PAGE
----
"Jazz Careers in New York": Dave Liebman


Jazz Studies Online: You're from New York. What kept you here when you decided to pursue a career as a jazz musician? What features did the city offer then that others did not? Given that you stayed in New York (or nearby) have your motivations for being here changed?

Dave Liebman: In any career you have to be where the action is--so-called ground zero. For fashion it is Paris and Milan. For movies it is Hollywood and so on. For jazz, it is and has been since the 1940's New York, and formerly that meant Manhattan. Everyone lives and works in close proximity, a car is not a necessity, the sheer density of artists per square mile dwarfs anywhere else. For me, I was born here-no problem. For others, they should and must spend at least some time here if they want to know about the essence of the music. Of course, this has changed in the past decades because New York has joined the mall mentality, commercial tourism, etc., that is present everywhere-but it is still the center of real, hard core jazz. A young person hears everything they need on any given night (granted it will cost a small fortune); they know where they stand both up and down; there are no half truths. There is always someone better than you and not as good. Once you are established you don't need the proving ground anymore, but you still need the energy that comes from so many great musicians within close proximity, which means nowadays around a two hour drive from NYC if need be, meaning trying to bring up and support a family.

Jazz Studies Online: How did opportunities for work come about when you first began as a professional? Who helped you the most in that regard? What networks did you take advantage of, if any? In what way has that environment changed since then?

Liebman: We jammed, we got recommended, we hung out, we "networked." The bottom line was we (I) were interested and driven to live in a situation where we could play all the time, the so-called "loft" scene of the 50's through the 80's when it was more or less affordable. You got involved with a group of musicians, you hung and played and eventually you worked with them and for them. Now, it is through being in jazz school that the networking takes place and by extension small door gig clubs which in some ways substitutes for the old club scene which is basically dead because of economic forces. Word of mouth is still the way someone gets going in this business. Of course, every once in awhile someone is "chosen" by the jazz business (which barely exists anymore by the way) and can skip a few steps, but of course what goes up has to come down. One's relationships with other musicians over a period of time develops a common musical vocabulary as well as a social and behavioral context which becomes familiar. This is true in any business, but in jazz, though it is unspoken and hard to pinpoint, it is about "vibes" and a feeling between people-life itself.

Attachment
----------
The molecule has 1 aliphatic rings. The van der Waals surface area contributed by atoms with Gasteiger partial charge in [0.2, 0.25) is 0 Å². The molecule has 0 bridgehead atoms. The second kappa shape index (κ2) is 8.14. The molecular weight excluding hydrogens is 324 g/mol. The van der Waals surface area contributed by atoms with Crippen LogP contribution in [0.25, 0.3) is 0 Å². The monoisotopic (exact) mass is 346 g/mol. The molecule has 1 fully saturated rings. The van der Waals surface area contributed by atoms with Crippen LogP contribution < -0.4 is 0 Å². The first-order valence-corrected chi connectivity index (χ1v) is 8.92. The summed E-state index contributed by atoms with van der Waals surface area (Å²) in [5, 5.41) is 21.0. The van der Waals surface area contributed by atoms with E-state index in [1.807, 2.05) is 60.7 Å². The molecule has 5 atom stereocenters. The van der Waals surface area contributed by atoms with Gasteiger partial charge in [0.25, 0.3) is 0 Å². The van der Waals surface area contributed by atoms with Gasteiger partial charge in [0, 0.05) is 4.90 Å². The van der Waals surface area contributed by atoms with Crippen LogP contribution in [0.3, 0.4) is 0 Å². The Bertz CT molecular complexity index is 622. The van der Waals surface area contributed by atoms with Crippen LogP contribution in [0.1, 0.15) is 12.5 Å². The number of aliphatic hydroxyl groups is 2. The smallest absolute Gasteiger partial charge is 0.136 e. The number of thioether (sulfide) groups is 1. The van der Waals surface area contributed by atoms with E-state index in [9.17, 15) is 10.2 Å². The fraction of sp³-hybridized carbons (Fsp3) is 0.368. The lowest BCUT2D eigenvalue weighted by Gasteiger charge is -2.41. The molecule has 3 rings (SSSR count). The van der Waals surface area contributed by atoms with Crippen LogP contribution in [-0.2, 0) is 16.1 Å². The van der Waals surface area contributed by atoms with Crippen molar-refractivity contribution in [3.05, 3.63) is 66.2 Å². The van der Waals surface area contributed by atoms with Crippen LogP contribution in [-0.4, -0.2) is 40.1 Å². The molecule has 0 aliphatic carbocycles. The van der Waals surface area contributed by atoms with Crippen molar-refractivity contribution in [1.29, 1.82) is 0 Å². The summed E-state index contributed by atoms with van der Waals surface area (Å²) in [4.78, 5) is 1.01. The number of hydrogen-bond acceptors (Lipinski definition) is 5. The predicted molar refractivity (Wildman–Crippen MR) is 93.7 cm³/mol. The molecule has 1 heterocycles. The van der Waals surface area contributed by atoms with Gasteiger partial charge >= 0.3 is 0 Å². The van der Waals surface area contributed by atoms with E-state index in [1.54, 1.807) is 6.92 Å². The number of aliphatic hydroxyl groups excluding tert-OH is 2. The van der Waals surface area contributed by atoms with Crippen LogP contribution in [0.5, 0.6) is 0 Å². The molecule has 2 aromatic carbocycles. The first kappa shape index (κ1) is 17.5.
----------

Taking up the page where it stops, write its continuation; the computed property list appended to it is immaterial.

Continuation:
Jazz Studies Online: What is, or was, your favorite NYC venue (or venues) to perform at? Why?

Liebman: I enjoy Birdland because the sight lines are good for most anyone in the club; the staff stays relatively the same, meaning continuity and good management. In general, it is a professional situation for personal, one-to-one contact. 55 Bar is cool. The people are right on top of you and they really get the point.

Jazz Studies Online: Have you noticed any major changes in the audiences for jazz at live performances in NYC since you started your career or came here? That is, in their knowledge of or appreciation for the music? In their demographics or personal background? in the way they act and react to the music? If so, why do you think the nature of live audiences might have changed?

Liebman: At the major clubs there is no question that the audience has changed from years ago, mostly because of economics-the cost of a set for one or two people. We used to play for students, other artists and interested foreigners. Now it is mostly fans with their dates, foreigners who know jazz from festivals and occasionally the "wrong" person(s)-meaning usually a couple that comes to see "jazz." Although it would appear that this present public is less sophisticated, the truth is that often they are very receptive to the music, even though they may not be aware of what the artistic parameters are.



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